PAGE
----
As a public historian interested in heritage tourism, I am always looking out for ways to use local history to draw visitors to our area. Not long after I started Jersey Shore Tours, I decided the opportunity presented by Donald Trump’s nomination for President coinciding with the choice to close the Taj Mahal by Carl Icahn was too good to miss, and I went about writing a “Trump’s Gambling Heritage Tour” of AC. This tour, which I imagined when I wrote it would only be temporary, garnered my fledgling company a great deal of free media, with the Philadelphia Inquirer and our local National Public Radio affiliate the first to cover it. After the Taj closed, and Trump won, press attention went global, with big newspapers in Germany and Spain as well as Japanese Public Television and the BBC News featuring segments on it.
Alongside the media attention, I was also glad for the chance to connect local history to national politics for those members of the public who took the tour, most of whom seemed to appreciate my mix of fact and some satire. However, this was nothing compared to the public reaction and media attention drawn by what seemed to me a logical move following the closing of the Taj and the election of Trump, the creation of an Atlantic City Trump Museum project that would use artifacts and stories to preserve the history of Trump’s involvement in Atlantic City. After discussing the project with some colleagues at Stockton, we put out a release and immediately received interest from a Press of Atlantic City reporter, whose story was picked up the next day by the Associated Press and appeared across the country. Over the next six weeks, the Atlantic City Trump Museum project was the subject of several additional articles by newspapers as far away as the Boston Globe and also appeared on local FOX and NBC news affiliates, though many of those commenting on the idea expressed skepticism and others were overtly against it.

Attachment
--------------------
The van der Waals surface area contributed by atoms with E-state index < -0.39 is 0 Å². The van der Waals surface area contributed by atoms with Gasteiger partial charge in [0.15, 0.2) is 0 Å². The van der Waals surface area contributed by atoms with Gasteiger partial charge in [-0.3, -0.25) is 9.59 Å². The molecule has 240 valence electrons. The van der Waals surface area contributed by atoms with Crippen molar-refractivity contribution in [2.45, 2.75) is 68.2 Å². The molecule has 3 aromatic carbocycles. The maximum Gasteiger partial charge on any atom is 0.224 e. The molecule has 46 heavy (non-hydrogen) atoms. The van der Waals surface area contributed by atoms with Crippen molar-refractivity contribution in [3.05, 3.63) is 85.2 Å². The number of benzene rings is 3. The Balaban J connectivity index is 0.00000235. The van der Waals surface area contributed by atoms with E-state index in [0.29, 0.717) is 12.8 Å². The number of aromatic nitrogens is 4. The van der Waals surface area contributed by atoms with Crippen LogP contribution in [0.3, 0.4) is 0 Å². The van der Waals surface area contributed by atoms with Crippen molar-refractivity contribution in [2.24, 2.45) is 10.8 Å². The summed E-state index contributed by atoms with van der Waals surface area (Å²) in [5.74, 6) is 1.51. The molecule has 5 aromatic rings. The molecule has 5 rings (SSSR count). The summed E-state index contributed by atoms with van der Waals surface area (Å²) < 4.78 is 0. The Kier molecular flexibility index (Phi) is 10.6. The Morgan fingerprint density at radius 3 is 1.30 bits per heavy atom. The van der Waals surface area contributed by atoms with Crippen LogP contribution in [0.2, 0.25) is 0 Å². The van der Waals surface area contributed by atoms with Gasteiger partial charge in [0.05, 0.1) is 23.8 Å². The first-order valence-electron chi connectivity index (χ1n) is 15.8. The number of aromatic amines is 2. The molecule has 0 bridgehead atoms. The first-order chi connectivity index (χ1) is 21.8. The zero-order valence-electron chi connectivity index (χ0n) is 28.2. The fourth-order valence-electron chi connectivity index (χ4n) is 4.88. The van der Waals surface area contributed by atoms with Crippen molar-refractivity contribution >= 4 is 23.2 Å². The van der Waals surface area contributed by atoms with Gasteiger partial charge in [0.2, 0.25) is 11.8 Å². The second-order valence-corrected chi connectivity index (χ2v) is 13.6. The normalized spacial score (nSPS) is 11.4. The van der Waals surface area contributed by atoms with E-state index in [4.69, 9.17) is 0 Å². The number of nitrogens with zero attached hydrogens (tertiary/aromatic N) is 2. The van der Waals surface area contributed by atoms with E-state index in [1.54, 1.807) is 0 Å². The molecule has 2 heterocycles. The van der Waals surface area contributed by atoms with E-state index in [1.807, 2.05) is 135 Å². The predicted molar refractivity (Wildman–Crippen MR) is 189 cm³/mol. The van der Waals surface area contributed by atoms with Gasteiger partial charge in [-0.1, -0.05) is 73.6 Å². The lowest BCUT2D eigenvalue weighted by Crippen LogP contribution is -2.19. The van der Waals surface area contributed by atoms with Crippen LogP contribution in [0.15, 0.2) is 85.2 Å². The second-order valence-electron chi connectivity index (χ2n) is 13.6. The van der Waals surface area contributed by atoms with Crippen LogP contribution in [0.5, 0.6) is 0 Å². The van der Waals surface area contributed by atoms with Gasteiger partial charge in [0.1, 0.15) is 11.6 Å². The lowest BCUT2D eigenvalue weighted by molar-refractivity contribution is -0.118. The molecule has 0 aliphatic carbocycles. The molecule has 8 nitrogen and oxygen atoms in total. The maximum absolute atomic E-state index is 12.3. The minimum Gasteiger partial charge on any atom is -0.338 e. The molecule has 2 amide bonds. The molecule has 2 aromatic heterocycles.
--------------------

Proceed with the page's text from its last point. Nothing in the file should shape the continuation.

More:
This community reaction was interesting to me because, as a doctoral student then completing a dissertation that included an analysis of Korean War exhibitions, I conceived of an “Atlantic City Trump Museum” as being a bi-partisan space in which to learn about the history of East Coast gambling, and to think critically about President Trump’s previous career as Atlantic City’s most well-known casino mogul. What surprised me most was the way in which people of all political persuasions seemed to assume that any “Trump Museum” would be a shrine to the man who was once the largest employer in Atlantic City, but suffered several bankruptcies and was known to short-change small businesses throughout the area. Moreover, this was the same feedback I faced when I spoke to a Temple undergrad class in the spring of 2017, despite the fact that they had been learning all semester how professional museums were run. This widespread public reaction made me realize that if the Atlantic City Trump Museum project was to move forward at all it would have to based on community engagement and use artifact-heavy exhibits.
That is why I have decided to set-up an upcoming Trump Museum exhibition directly on the AC Boardwalk, in front of the former Trump Plaza, which was the tallest building in town when it opened as a partnership with Harrah’s in 1984. Consisting of artifacts that I have acquired during the last two years, this ‘(Pop-Up) Atlantic City Trump Museum’ exhibit will encourage visitors to examine objects first-hand, to learn where they were produced among other things, while I stand by to offer live curatorial context. The exhibit, which will also play with how the naming of museums impacts our perceptions of them, will be staged from 2-4 every Sunday afternoon in August, following a test run from 2-4 this Sunday, July 29. I encourage you to come learn about Trump’s casinos at one that closed in 2014, and may be torn down in the future, and to learn about The Atlantic City Trump Museum Project at: www.TrumpMuseum.org.